Mumbai residents clap and bang utensils from their balconies on March 22 to cheer for emergency personnel and sanitation workers who are on the frontlines in the fight against coronavirus. — Reuters
Mumbai residents clap and bang utensils from their balconies on March 22 to cheer for emergency personnel and sanitation workers who are on the frontlines in the fight against coronavirus. — Reuters

Despite warnings from its top medical research body that a lockdown alone would, at best, reduce peak infections on a given day by 40%, Modi’s government ignored for a month — as journalists Nitin Sethi and Kumar Sambhav Srivastava reported (here and here) for — advice from the Indian Council of Medical Research to urgently launch other interventions. These included door-to-door supplies of food and other essentials to the poor; district-wise infection monitoring; "fast reporting" to identify and quarantine infective clusters; mass quarantines for those in densely populated areas; and a rapid increase in hospital beds and intensive-care unit.

"This discussion has gone on for too long and no action has been taken," Naveet Wig, member of the prime minister's Covid-10 task force and the head of the All India Institute of Medical Sciences' department of medicine said in leaked proceedings of an internal meeting on March 29. "No. No. We will have to tell the truth."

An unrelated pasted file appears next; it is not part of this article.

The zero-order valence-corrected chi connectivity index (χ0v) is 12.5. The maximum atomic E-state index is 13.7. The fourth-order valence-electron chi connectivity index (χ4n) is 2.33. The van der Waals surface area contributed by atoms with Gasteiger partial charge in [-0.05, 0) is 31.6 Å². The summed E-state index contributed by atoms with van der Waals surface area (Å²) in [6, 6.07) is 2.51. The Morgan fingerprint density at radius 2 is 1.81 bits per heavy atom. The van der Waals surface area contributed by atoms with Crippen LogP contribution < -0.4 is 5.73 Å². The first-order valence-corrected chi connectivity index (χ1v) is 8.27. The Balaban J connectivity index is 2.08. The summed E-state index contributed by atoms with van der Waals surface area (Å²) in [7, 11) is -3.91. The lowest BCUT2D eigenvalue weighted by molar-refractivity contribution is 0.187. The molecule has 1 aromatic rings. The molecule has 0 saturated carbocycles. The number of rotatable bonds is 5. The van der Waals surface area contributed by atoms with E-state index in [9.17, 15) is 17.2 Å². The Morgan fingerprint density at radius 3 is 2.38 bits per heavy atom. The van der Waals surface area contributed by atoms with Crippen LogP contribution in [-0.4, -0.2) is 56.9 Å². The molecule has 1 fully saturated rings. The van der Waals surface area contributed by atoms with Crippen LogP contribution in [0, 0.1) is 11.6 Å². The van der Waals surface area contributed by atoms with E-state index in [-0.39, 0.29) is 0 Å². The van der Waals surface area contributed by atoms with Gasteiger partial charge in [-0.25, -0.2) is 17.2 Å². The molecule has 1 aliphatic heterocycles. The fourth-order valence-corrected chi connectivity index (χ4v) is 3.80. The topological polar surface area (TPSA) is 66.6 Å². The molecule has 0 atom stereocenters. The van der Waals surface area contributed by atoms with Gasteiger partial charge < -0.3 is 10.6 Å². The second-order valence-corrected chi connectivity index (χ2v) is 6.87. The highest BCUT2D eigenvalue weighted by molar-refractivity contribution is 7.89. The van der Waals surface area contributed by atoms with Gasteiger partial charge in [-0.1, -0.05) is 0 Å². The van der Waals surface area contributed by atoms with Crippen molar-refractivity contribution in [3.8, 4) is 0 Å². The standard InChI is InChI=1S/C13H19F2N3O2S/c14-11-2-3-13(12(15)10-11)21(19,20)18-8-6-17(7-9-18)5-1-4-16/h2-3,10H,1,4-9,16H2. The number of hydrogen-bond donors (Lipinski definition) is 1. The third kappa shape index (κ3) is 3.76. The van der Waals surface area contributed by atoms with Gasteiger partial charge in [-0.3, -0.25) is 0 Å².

Experts ignored

But the truth was never made public, and the 21-members of the task force were once again ignored when the government extended the lockdown on May 1, reported Vidya Krishnan for the Caravan. "Three months into the pandemic, as India struggles to contain growing cases, the sidelining of expert advice has become a trademark of the Modi administration’s response to the novel coronavirus," wrote Krishnan.

It is apparent that Modi’s government discarded any suggestion of meticulous planning and execution, settling on a scrambled, knee-jerk response that caused economic and social chaos. To understand what good planning, communication and execution can achieve, Modi needs look no further than Kerala, which reported the highest number of cases when the pandemic began. It has now destroyed the curve, with only four dead, a mortality rate of 0.79%, compared to India’s 3.4%: up to 93% of Kerala’s Covid-19 patients have recovered, compared to India’s 23%.

Instead, India currently struggles to comprehend a flurry of, often contradictory, orders and directives from Delhi, the confusion increasingly evident, as India tries to balance the imperatives of reviving a declining economy and holding down infection and death. The government's current struggle to achieve that balance is a consequence of previous blunders, which began with a four-hour notice for a national lockdown, stranding migrant workers nationwide without jobs, money and eventually food. Despite claims made to the Supreme Court that a couple of million workers were being cared for, Modi outsourced moral responsibility, asking India's people to "look after" those in need.